consciousness & storytelling

Damasio consistently uses storytelling metaphors to describe the different ways that consciousness works, and they do indeed “illustrate the range of roles that the self assumes in the mind,” as he hopes they will in Self Comes to Mind (13). Storytelling has always been a reflection of consciousness, a projection of our mind’s images, maps, and representations into a shared medium. It’s our way of interfacing an intrinsically solitary experience with each other.

Storytelling is also how we make sense of the interminable sequence of events that we face from the moment our consciousness comes online (to borrow Louis CK’s phrasing). It is definitely, like Damasio says, part documentary and part fiction. Our interpretation and sense of self imbues the world around us more and more as the accrual of life experience solidifies a firm sense of self. This is the “autobiographical self” that is a construct of all the “movies” in one’s brain. It’s how we make sense of our emotions outside of the moment we experience them, and shapes our vision of the past and future. We all tell ourselves stories about why x y or z will happen since a b or c already happened, or that this is this way because that happened that way. Extended consciousness creates an abstract world outside of the moment, a world of story informed by what the core consciousness experiences in each passing moment.

Since core consciousness is concerned only with the present moment, it seems to me to be the goal of all meditative or contemplative practice. To live in a constant state of it would mean the dissolution of the ego, which might sound spiritually ideal, but probably isn’t the most optimal way to live amongst others. But it is of interest to me how experiences that help one return to core consciousness (and I say return because I think Damasio makes it clear that extended consciousness is contingent on core consciousness, implying some kind of consequential sequence between the two) can be integrated into ones every day experience of extended consciousness in a positive way, alleviating agitated states of being, like stress or anxiety. I’m curious about the synergy between the two states.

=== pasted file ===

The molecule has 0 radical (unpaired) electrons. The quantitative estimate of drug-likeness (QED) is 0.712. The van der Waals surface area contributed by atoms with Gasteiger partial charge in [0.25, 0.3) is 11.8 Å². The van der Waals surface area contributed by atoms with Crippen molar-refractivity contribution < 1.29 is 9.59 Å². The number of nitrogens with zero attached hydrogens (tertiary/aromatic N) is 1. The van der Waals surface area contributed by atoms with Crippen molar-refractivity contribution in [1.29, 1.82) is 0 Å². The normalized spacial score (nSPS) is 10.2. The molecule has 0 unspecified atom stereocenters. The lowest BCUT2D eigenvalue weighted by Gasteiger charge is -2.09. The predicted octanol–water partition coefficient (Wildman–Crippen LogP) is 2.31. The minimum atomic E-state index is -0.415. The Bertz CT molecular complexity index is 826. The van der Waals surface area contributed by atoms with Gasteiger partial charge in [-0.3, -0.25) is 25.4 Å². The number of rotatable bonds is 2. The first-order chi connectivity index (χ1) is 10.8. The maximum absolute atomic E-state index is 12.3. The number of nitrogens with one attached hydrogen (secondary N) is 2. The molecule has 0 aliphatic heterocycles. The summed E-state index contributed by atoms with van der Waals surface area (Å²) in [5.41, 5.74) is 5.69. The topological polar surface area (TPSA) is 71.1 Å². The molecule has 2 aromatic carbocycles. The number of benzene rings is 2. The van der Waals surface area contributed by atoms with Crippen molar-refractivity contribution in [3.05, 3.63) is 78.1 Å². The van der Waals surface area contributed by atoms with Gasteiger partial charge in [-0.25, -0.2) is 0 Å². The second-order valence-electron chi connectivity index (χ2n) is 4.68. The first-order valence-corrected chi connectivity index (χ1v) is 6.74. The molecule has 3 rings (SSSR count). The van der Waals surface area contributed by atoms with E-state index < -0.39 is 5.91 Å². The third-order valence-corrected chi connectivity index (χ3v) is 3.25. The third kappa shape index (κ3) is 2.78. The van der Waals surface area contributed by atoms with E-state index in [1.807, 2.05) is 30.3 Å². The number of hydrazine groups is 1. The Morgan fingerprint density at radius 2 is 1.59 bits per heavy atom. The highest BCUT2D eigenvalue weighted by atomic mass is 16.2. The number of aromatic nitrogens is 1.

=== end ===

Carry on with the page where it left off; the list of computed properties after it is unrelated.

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One Response to consciousness & storytelling

  1. Damasio’s storytelling is one of few things, if not the only thing, that kept me focused on the text. Even the mentions of known storytellers–Fitzgerald here, Twain there–pulled me back into the text when I found my mind wandering. I guess it’s not too surprising that I prefer stories and even just quotes by famous writers to science-speak; I am in an English program and not a Neuroscience program, after all; but like you, it got me to thinking about storytelling in general and its hold on the human mind, or the human consciousness, or whatever. It’s something we talked about in my Myth and Archetype class last semester. I also googled “Why do people like stories?” out of curiosity. The top result was “Can Science Explain Why We Tell Stories?” from the New Yorker (link). I admit that I was in a bit of a rush when I pulled up the article and I’m in a rush now, but one line jumped out at me as I was skimming the article: “Everything–faith, science, love–needs a story for people to find it plausible.” Makes sense.

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